Radiation was nixed because the PET scan results were so good and because if I radiated anyway, I could end up with a broken rib or a host of other nasty complications.
Surgery was nixed because the PET scan results were so good and because there's nothing left to resect.
I came into this whole dealio thinking I was a sure candidate for both of those steps, so to be removed from the list makes me feel like I lost the lead in a really bad play. I'm a bit miffed I wasn't selected, but the whole experience would have been a shitty one, so ultimately yay for me.
There's still the game of "what's under my armpit?" to play, so I get an ultrasound on Thursday that may or may not lead to a biopsy during the same visit. If the biopsy happens and there are cancerous cells behind door number three, the options are not cut and dry.
For once, Dr. A wants to be less aggressive.
She recommended that if it's cancer, she would prefer I take a "wait and see" approach rather than blast it with radiation or cut it out. Radiation leads me back to those nasty complications and surgery could leave me with two arms that have compromised lymph systems. It's been bad enough babying my left arm for the past four years, but an infection that nearly ended me in 2013 is a story I don't want to repeat.
I agreed with Dr. A on waiting things out, so no matter how the ultrasound on Thursday turns out, I'm moving into maintenance mode, or a marriage for life with il cancro.
Three years ago, when I came back to work after beating the c-word the first time, the question I heard the most was "did your doctor give you a clean bill of health?" At the time, I was a bit put off by the question. I was released from the care of the Agency after getting "clean margins" from my mastectomy, but there was never a conversation about the cancer being absolutely gone. I felt like a bit of a fraud, but I played the game for simplicity's sake.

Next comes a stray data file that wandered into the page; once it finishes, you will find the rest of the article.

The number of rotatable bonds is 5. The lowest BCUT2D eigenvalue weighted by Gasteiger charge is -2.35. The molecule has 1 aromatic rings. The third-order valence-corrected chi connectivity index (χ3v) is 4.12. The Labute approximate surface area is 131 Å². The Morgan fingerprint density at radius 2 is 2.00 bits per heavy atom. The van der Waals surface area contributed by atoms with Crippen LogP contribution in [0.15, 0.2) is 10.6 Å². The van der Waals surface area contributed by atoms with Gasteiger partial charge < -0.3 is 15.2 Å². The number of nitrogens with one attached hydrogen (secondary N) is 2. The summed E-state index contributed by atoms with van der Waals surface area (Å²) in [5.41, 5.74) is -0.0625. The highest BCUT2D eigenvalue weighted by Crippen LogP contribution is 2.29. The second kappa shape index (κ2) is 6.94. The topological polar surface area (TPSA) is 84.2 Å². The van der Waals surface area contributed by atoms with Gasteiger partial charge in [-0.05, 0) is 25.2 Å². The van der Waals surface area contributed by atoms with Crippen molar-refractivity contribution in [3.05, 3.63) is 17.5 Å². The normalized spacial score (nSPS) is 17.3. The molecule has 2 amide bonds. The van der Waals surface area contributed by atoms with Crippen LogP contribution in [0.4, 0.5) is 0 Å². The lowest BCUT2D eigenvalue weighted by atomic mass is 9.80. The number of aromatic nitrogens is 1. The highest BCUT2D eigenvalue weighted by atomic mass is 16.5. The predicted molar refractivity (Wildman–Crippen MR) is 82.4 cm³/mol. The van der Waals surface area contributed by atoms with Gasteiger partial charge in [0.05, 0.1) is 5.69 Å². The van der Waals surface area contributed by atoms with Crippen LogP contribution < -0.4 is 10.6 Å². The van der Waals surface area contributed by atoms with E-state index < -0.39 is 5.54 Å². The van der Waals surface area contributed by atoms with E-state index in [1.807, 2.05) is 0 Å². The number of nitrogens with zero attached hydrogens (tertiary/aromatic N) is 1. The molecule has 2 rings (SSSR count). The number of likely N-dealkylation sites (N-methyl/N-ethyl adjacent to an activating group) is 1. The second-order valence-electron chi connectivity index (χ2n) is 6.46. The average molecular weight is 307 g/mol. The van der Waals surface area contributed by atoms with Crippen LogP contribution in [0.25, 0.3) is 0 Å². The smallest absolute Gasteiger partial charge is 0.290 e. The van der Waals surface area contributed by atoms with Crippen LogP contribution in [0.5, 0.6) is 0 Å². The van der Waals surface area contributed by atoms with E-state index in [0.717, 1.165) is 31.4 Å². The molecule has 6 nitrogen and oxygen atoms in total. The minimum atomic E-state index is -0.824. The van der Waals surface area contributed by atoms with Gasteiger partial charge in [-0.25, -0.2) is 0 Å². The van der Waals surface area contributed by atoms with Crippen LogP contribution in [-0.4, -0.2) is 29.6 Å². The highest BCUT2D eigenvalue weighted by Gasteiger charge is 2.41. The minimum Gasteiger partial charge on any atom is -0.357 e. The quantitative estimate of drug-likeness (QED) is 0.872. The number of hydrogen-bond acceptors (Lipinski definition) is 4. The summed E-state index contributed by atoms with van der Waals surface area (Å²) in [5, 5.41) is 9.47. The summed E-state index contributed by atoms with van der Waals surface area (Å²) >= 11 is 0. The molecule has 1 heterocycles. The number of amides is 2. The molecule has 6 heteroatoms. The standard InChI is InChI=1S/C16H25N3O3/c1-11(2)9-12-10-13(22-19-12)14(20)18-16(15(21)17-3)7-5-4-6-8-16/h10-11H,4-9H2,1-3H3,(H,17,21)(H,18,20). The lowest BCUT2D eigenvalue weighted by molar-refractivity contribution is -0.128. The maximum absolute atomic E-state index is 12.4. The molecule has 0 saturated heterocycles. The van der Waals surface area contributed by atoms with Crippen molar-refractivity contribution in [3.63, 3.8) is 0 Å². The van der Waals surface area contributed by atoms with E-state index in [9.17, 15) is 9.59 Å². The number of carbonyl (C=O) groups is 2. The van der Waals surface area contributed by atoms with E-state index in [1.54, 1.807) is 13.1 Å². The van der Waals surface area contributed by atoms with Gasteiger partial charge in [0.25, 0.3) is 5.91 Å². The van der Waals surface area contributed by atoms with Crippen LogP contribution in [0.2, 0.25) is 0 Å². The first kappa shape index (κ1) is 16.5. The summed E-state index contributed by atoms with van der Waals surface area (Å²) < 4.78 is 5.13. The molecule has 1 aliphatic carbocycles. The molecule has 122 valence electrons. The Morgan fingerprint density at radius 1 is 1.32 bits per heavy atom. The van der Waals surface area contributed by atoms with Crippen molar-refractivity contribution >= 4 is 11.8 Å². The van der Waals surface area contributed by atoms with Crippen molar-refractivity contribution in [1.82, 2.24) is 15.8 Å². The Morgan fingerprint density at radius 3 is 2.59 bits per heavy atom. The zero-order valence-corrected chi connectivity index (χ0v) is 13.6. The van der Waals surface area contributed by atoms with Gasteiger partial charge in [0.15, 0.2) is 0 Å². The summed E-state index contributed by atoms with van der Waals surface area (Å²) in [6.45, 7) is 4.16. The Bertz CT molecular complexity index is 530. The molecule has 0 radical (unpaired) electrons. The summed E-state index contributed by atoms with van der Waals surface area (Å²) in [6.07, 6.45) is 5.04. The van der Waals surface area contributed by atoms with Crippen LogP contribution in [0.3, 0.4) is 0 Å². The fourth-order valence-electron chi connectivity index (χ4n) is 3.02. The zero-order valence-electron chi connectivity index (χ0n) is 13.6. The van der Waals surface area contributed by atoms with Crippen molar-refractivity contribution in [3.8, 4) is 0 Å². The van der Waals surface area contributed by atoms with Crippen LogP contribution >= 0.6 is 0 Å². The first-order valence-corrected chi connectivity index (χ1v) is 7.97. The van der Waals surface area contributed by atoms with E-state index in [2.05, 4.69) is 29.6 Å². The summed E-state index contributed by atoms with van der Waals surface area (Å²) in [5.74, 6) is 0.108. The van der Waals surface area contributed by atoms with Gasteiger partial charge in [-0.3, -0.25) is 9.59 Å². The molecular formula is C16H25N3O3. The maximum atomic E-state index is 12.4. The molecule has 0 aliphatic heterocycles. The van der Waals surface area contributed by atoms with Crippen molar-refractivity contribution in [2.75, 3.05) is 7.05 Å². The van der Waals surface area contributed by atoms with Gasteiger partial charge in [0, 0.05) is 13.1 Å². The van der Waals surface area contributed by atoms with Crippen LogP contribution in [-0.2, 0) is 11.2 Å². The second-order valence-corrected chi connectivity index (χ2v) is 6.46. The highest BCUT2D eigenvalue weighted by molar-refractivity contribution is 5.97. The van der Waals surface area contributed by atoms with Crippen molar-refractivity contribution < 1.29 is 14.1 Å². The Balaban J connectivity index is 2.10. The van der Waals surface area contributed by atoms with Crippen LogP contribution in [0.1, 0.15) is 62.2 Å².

"Yep, clean bill!" I would exclaim, because I'm not a social idiot or a debbie downer and most of these conversations were on the way to the bathroom or during a 60-second chat as I passed a cubicle.
Everyone wants a happy ending and beating cancer is undoubtedly inspirational. The real complexity of having it is hard to describe quickly and doesn't really fit on a poster.
Since then, a handful of friends have passed away from cancer far too soon, every one of them getting something like a clean bill of health from their doc at some point - either that exact phrase or something more medical-speak like "complete pathological response". Whatever they heard, I'm sure every one of them did the jig like I did after my PET scan, because it's fucking good news, and you thirst for that shit when you're going through treatment.
The truth is, once you get cancer, it's more like a rocky marriage than a bad boyfriend you kick out after you can't take it anymore. And that's hard to adjust to. I will have to manage this asshole for the rest of my life, like it or not. I still have more or less the same body, and whatever led those cancer cells to take over in the first place is still there. I can try to push them off as long as possible through a great diet, regular exercise and consistent meditation practice, but it will never go away completely.
This isn't sexy or inspirational. And I promise not to be depressing when you talk to me about this stuff as I roam the world again. Because I feel anything but depressed or defeated. I am over-the-moon about coming to the end of a giant hill, and there's really nothing that can push me off that high.
So I will continue to have Herceptin and Pertuzumab pumped into my veins every three weeks. I will likely go on some kind of brutal medicine to put me into early menopause and keep the estrogen at bay. I will continue to have scans at regular intervals to see if those asshole cells are still, after all the warnings, leaving their socks all over the bedroom floor again. But I'll also continue to be so badass, my cancer husband will have no choice but to be quiet and meek and so very regretful of the day he thought he could disrespect me twice.
It helps immensely having a real husband who is nothing like my cancer husband and has gone the distance with me over the past 12 years. He loves my wretched self despite everything I've put him through in the better or worse category.
"In that book which is my memory, on the first page of the chapter that is the day when I first met you, appear the words, 'Here begins a new life'." - Dante